How To Avoid Microplastics In Food?

Microplastics have become a growing concern as they find their way into our food and water sources. 

They are present in a variety of everyday food items, such as bottled water, seafood, and even fruits and vegetables wrapped in plastic. 

It’s estimated that each of us could be ingesting up to a credit card’s worth of plastic (about 5 grams) weekly, which can negatively impact our health. 

It is important to learn how to avoid these tiny particles in your daily life, starting with the food you consume.

Let us briefly understand microplastics before proceeding towards how to avoid them in food.

What Are Microplastics?

Microplastics are tiny pieces of plastic, usually smaller than 5 millimeters in size

When plastic waste breaks down, it turns into these tiny particles, which then get ingested by various organisms living in the water, soil, or air. 

For instance, when microplastics get into the water, they can be consumed by fish, which may later end up on your plate.

According to research, an average American individual may be eating, drinking, and breathing in more than 74,000 microplastic particles every year!

Linda Birnbaum, Ph.D., the recently retired director of the National Institute of Environmental Health Sciences (NIEHS) cautions us about the ill effects.

“Nanoplastics can easily cross all kinds of barriers, whether it’s the blood-brain barrier or the placental barrier, and get into our tissues,”

How Do Microplastics Get into Food?

Microplastics find their way into your food through various sources. 

One common way is through the breakdown of larger plastic items into tiny particles over time. These particles can then enter the environment and make their way into the food chain.

Another source of microplastics in your food is food packaging. Plastic is often used to wrap your fruits, vegetables, and other perishables.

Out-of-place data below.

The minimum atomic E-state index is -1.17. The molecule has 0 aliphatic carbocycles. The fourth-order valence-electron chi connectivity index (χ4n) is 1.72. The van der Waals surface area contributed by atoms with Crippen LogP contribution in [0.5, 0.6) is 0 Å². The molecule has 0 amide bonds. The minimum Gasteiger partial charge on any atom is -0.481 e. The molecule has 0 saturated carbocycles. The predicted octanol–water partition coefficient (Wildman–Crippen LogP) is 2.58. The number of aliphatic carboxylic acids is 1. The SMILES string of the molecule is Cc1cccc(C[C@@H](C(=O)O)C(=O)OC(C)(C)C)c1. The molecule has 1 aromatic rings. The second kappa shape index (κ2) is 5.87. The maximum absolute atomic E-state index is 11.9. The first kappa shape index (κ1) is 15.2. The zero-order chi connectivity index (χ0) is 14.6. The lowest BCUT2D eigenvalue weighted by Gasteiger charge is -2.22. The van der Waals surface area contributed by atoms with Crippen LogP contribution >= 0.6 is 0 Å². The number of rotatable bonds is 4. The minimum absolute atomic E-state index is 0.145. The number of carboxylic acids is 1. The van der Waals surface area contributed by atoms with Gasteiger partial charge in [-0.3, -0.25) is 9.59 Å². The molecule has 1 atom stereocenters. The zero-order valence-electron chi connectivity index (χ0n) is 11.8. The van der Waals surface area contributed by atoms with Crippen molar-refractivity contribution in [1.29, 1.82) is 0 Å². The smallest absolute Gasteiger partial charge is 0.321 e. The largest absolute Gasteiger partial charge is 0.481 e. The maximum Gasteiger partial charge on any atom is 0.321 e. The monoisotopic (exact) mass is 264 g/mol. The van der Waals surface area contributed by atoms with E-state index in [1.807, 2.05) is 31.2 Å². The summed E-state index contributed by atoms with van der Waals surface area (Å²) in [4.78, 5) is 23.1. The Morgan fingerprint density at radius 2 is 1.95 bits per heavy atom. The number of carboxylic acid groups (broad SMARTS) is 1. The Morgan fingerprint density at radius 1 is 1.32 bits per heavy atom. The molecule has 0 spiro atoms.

As these plastic materials wear down, small particles might get released into your food.

When consuming seafood, you might unknowingly ingest microplastics too. 

Small aquatic creatures often mistake microplastics for food, and when they get eaten by larger marine animals, these plastics can eventually turn up in the seafood you consume.

In summary, microplastics can end up in your food from a variety of sources such as:

  • Breakdown of larger plastic items
  • Food packaging and storage materials
  • Consumption of seafood contaminated with microplastics
Also read: How to Reduce Food Waste in Your Kitchen?

How to Avoid Microplastics in Food?

Let us look at the different ways to avoid microplastics in food

Drink Filtered Tap Water

Instead of bottled water, drink tap water that has been filtered to remove microplastics. 

According to research, on average, plastic bottles have about double the microplastic level of tap water.

Investing in a good water filter can help you reduce plastic consumption and improve your water quality.

Avoid Processed Foods

Processed foods are more likely to contain microplastics, as they often come in plastic packaging. 

According to research, Processed foods, like fast food, packaged meals, and sugary drinks, contain higher levels of phthalate microplastics that can accumulate in the body, especially in children. 

This can have harmful effects on health, including an increased risk for chronic conditions like heart disease. 

Experts suggest that choosing whole, unprocessed foods more often and limiting or avoiding highly processed foods can help reduce exposure to these harmful microplastics and improve overall health.

Eat Fresh and Local

Whenever possible, choose fresh fruits and vegetables over canned or prepackaged options. 

Choosing fresh foods over packaged and processed foods can help reduce exposure to microplastics that may be present in the packaging materials.

Most of the cans are lined up with BPA, a substance quite harmful to health. It seeps into food over time.

Shopping at farmer’s markets or local stores will provide you with more plastic-free food choices. Fresh foods, such as fruits, vegetables, and meats, are typically sold there without packaging or in minimal packaging

Locally-sourced foods are less likely to be packaged in plastic and transported long distances, which can increase the chance of contamination.

Avoid Sea Salt